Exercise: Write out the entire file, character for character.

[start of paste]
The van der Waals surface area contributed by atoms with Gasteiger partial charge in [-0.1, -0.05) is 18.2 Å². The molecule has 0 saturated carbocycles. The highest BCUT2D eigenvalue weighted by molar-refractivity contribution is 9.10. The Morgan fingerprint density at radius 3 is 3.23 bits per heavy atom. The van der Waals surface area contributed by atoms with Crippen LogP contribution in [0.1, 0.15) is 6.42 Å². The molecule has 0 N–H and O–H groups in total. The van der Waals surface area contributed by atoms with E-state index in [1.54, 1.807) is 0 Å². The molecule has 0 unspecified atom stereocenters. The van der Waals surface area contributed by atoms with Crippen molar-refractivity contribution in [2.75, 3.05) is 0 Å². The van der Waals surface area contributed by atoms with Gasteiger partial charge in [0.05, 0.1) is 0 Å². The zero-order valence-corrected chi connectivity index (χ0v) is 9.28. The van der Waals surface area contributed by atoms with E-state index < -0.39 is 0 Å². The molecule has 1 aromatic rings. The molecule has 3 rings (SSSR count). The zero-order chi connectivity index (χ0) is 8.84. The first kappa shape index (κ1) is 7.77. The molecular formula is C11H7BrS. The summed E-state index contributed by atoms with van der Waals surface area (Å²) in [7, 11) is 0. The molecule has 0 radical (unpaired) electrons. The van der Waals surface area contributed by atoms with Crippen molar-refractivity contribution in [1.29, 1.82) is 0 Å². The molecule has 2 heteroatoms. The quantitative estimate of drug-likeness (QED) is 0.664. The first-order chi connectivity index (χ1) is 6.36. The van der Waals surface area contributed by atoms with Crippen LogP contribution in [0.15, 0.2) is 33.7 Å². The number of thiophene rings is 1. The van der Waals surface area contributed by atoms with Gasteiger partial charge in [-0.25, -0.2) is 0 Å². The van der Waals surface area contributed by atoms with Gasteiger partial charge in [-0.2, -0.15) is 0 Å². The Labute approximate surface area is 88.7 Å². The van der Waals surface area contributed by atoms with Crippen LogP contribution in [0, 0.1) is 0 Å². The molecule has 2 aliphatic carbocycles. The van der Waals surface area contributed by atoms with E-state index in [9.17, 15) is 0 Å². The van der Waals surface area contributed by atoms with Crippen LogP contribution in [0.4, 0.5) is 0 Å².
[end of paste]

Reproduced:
The van der Waals surface area contributed by atoms with Gasteiger partial charge in [-0.1, -0.05) is 18.2 Å². The molecule has 0 saturated carbocycles. The highest BCUT2D eigenvalue weighted by molar-refractivity contribution is 9.10. The Morgan fingerprint density at radius 3 is 3.23 bits per heavy atom. The van der Waals surface area contributed by atoms with Crippen LogP contribution in [0.1, 0.15) is 6.42 Å². The molecule has 0 N–H and O–H groups in total. The van der Waals surface area contributed by atoms with E-state index in [1.54, 1.807) is 0 Å². The molecule has 0 unspecified atom stereocenters. The van der Waals surface area contributed by atoms with Crippen molar-refractivity contribution in [2.75, 3.05) is 0 Å². The van der Waals surface area contributed by atoms with Gasteiger partial charge in [0.05, 0.1) is 0 Å². The zero-order valence-corrected chi connectivity index (χ0v) is 9.28. The van der Waals surface area contributed by atoms with E-state index < -0.39 is 0 Å². The molecule has 1 aromatic rings. The molecule has 3 rings (SSSR count). The zero-order chi connectivity index (χ0) is 8.84. The first kappa shape index (κ1) is 7.77. The molecular formula is C11H7BrS. The summed E-state index contributed by atoms with van der Waals surface area (Å²) in [7, 11) is 0. The molecule has 0 radical (unpaired) electrons. The van der Waals surface area contributed by atoms with Crippen molar-refractivity contribution in [1.29, 1.82) is 0 Å². The molecule has 2 heteroatoms. The quantitative estimate of drug-likeness (QED) is 0.664. The first-order chi connectivity index (χ1) is 6.36. The van der Waals surface area contributed by atoms with Crippen LogP contribution in [0.15, 0.2) is 33.7 Å². The number of thiophene rings is 1. The van der Waals surface area contributed by atoms with Gasteiger partial charge in [-0.25, -0.2) is 0 Å². The van der Waals surface area contributed by atoms with Gasteiger partial charge in [-0.2, -0.15) is 0 Å². The Labute approximate surface area is 88.7 Å². The van der Waals surface area contributed by atoms with Crippen LogP contribution in [0, 0.1) is 0 Å². The molecule has 2 aliphatic carbocycles. The van der Waals surface area contributed by atoms with E-state index in [9.17, 15) is 0 Å². The van der Waals surface area contributed by atoms with Crippen LogP contribution in [0.4, 0.5) is 0 Å².